1999 - Pay and motivation
How important is pay in motivating
people to work? According to a new report from
the Economist Intelligence Unit, Motivating and
Rewarding Managers ,a philosophy of motivation
is the "big missing link" in the pay
strategies of human resources specialists.
Few companies questioned had
thought about what motivated their employees.
Many are daunted by academic theory on motivation,
says the report, and rely on simple pay formulas
in the hope they will coincide with whatever motivates
Some companies featured in the
report, however, are looking more deeply at motivation.
Microsoft, using employee surveys and focus groups
among existing and former employees, found that
enthusiasm for their work was the most important
A common complaint among people
who had left was that the quality of colleagues
at their new company was poorer. Belief in the
business strategy and strength of the Microsoft
stock programme were other strong forms of motivation.
On the downside, the company
has highlighted a number of pressures influencing
the decisions of people to leave. One is burn-out
due to the pace and level of intellectual competition,
another is a desire to improve the balance of
work and domestic life. An increasing concern
of employees is the rising level of bureaucracy
associated with the company becoming more structured
Hewlett-Packard appears to be
banking on the belief that money is not a prime
motivator. After poor earnings in 1998 it asked
its 2,600 most senior employees to take a 5 per
cent pay cut.
The decision may help to increase
motivation across the workforce in that the company's
top earners can be seen to be bearing the brunt
of the pain.
At Guinness, too, there was an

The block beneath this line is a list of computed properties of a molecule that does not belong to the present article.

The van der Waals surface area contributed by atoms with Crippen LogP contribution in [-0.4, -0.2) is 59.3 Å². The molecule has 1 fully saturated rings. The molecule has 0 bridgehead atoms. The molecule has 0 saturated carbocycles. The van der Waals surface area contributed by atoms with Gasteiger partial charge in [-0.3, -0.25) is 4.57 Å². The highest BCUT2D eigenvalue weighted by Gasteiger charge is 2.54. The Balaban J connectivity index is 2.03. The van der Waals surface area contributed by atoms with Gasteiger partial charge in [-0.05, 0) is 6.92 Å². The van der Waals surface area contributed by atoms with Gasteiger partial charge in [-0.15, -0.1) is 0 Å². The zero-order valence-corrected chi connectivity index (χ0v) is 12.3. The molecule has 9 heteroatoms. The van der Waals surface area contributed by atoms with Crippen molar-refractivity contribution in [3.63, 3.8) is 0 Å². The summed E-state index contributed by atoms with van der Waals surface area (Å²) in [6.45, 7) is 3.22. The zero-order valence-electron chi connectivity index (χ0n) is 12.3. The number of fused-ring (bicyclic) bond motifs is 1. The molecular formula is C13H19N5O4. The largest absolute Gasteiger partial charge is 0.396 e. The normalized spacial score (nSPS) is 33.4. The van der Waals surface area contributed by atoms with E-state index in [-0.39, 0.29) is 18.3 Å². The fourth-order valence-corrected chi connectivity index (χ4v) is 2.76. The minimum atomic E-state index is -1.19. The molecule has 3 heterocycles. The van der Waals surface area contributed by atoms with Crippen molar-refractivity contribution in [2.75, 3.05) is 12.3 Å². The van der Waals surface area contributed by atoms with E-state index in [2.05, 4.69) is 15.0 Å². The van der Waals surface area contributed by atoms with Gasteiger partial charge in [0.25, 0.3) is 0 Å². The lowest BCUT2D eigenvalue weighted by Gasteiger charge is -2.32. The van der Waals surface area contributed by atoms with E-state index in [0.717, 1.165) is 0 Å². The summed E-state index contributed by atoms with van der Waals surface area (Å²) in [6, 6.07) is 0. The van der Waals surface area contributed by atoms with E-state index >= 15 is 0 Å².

admission from a human resources executive that
the performance bonuses for senior managers was
not an incentive in terms of making anyone work
harder. He looked upon such bonuses as a way of
"communicating priorities" for the business.
The report concludes that different
professional groups respond to different pay strategies.
The government is about to learn this when it
attempts to introduce performance-related pay
Sometimes the age of employees
can make a difference. Young managers, says the
report, tend to be more interested in cash, whereas
their older colleagues are interested in pensions
and retirement options.
One way of discovering what people
value is to ask them. When Marks & Spencer
did this in Hong Kong it found that employees
wanted share options. They were also interested
in training and broadening their education. The
company responded by introducing an education
sponsorship scheme, paying 70 per cent of fees
for courses such as MBAs.
The report includes a broad range
of case studies and analysis in the "who's
doing what" mould. My only irritation was
a reference to a wider form of 360 degree appraisal.
It calls this broader appraisal, which includes
input from customers and suppliers in addition
to appraisal by superiors, peers and subordinates,
"540 degree appraisal". This is meaningless.
Why can't human resources people talk about "all-round
appraisal" and leave it at that?
© 1999 The Financial Times
Ltd. All rights reserved